Wrong Place, The

Brecht Evens’ watercolours create an impressionistic whirl of parties, relationships and night clubbing

The Wrong Place - Robbie

Everyone knows someone who’s insanely popular: the centrepiece of a social group around whom all things seem to orbit. The Wrong Place is about a man like that. Robbie, largely absent from the first half of the book, is a social whirlwind, deeply in demand. Men seek his company and women want to sleep with him.

His friend Gary organises a party, inviting many mutual acquaintances. Though when Robbie fails to arrive, and the guests get restless and distracted, you have to wonder how much they actually like Gary. And is Gary really ringing Robbie to find out where he is, or is something altogether more sad and underhand going on?

A couple of short vignettes follow, though they serve to transition the party to the following section. This is set in a nightclub called Disco Harem, which Robbie has transformed from a lowly dive into the hippest hangout in town, just by frequenting it.

Here we see Robbie work his magic, first with a girl, then with Gary. Robbie is a text-book charmer, with an ability to give people just enough to keep them adoring him. He gives them his trust, returns their love, and is only sometimes a tiny bit cruel. Though even when he’s a bit mean, it’s almost as if he’s bringing people down only so he can lift their spirits even higher with a kindness to follow.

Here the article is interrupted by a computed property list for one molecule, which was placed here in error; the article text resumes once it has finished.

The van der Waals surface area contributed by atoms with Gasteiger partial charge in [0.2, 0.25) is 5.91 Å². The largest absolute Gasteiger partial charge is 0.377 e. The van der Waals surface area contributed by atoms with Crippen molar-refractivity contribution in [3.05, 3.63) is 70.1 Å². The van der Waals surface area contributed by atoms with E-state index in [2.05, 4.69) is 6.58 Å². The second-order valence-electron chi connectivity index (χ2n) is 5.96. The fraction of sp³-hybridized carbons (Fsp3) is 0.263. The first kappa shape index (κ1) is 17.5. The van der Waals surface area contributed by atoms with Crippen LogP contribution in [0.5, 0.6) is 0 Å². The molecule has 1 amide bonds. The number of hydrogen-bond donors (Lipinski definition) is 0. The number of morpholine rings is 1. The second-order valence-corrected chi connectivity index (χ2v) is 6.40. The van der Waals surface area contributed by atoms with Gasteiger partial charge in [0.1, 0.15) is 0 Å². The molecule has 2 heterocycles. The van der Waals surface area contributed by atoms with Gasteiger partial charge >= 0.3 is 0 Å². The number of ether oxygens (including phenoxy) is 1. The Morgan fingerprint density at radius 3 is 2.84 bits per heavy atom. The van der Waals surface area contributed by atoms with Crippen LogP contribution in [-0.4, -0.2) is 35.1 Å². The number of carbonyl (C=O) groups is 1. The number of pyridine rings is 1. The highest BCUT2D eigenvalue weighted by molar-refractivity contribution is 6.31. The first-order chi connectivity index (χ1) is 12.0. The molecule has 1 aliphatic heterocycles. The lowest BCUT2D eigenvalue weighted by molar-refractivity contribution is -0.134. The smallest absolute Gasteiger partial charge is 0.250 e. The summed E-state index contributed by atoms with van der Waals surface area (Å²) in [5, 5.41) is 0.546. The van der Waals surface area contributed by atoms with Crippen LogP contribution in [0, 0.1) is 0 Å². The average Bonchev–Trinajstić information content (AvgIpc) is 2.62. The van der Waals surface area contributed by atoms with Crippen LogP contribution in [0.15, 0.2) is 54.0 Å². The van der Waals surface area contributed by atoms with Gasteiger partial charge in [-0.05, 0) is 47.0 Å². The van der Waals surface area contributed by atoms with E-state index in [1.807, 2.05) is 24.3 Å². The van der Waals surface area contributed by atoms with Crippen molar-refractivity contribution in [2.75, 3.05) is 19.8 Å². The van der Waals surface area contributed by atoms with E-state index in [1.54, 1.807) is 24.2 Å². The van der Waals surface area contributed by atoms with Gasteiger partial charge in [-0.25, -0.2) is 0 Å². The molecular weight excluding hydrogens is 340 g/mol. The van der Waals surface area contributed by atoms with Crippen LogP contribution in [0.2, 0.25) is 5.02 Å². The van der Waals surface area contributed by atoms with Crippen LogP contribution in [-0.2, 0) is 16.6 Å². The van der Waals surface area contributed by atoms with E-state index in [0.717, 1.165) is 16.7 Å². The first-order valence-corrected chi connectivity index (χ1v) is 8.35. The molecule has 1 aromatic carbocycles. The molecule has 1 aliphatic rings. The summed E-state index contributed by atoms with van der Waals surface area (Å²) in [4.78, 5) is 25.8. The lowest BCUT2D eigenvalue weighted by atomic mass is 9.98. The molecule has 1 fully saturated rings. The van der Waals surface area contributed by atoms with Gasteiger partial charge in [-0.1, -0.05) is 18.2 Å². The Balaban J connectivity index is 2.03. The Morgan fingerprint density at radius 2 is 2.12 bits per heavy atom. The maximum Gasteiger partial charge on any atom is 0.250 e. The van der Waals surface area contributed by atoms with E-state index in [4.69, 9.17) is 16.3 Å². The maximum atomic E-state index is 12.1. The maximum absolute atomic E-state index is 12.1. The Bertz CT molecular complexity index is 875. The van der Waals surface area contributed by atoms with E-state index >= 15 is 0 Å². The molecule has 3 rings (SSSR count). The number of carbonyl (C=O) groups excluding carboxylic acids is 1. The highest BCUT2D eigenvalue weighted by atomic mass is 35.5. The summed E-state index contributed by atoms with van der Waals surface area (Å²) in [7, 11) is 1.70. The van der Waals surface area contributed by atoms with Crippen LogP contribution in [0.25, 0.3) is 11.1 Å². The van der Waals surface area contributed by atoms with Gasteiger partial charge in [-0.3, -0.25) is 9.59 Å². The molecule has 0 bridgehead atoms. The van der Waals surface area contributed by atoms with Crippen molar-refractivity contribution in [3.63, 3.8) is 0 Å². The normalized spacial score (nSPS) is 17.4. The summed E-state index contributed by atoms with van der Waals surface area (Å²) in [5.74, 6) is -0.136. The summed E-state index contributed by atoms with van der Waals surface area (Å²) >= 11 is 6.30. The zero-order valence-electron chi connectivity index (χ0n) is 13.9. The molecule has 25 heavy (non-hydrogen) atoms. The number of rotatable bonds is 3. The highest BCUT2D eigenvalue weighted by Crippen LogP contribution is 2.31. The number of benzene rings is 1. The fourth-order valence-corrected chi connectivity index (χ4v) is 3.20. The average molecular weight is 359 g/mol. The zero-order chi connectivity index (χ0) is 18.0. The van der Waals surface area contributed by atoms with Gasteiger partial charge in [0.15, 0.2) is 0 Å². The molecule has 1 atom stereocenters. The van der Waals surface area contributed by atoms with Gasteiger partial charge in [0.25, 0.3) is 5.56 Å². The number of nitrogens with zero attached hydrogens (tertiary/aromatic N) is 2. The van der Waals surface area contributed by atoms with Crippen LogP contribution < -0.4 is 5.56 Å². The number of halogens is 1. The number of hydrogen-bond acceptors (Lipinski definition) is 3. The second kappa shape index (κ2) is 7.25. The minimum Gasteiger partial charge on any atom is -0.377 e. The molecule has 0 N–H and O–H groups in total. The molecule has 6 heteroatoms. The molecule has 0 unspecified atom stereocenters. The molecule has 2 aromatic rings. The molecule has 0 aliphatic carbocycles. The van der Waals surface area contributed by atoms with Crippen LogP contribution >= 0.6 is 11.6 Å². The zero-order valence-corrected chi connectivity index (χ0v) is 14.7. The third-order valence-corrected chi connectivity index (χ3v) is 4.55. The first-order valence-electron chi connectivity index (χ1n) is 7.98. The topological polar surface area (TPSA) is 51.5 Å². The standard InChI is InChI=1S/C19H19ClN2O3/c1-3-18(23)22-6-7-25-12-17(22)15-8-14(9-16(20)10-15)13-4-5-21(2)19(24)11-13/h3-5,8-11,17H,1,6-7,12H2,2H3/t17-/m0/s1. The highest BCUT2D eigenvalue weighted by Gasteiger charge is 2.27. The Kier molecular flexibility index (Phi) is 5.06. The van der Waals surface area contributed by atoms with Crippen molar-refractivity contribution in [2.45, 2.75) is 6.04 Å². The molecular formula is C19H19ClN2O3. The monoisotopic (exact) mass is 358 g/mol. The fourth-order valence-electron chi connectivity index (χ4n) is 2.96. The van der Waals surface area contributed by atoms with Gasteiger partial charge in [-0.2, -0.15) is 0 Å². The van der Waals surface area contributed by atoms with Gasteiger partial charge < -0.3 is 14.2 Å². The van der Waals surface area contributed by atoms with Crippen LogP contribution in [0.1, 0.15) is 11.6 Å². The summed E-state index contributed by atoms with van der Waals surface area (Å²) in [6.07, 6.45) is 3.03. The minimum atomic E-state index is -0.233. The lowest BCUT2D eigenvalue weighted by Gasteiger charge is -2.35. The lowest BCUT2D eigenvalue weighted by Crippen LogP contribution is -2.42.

The Wrong Place - GaryPerhaps the best thing about the book is the beautiful watercolour artwork. Brecht Evens paints a wash of characters with a translucent, temporary feel, perhaps indicative of how people and friendships change over time. As figures pass by one another you can sometimes see through them, like ghosts. The colours are vivid but detail is often blended in to light and shadow, giving an impressionistic feel. It’s a style that doesn’t crop up in graphic novels that often, perhaps because it’s difficult to get right. But here Evens creates fluidity and life from his paintings.

This makes for an interesting book, and quite a refreshing change of tempo and style from most graphic novels we’ve seen of late. While the subject matter sounds humdrum and every-day, it turns out to be a compelling read. The beautiful, stylistic artwork helps, but the story itself is surprisingly compelling too, with its strange mix of friendship, expectation and a gentle charismatic magic in the social wizardry that Robbie conjures up.

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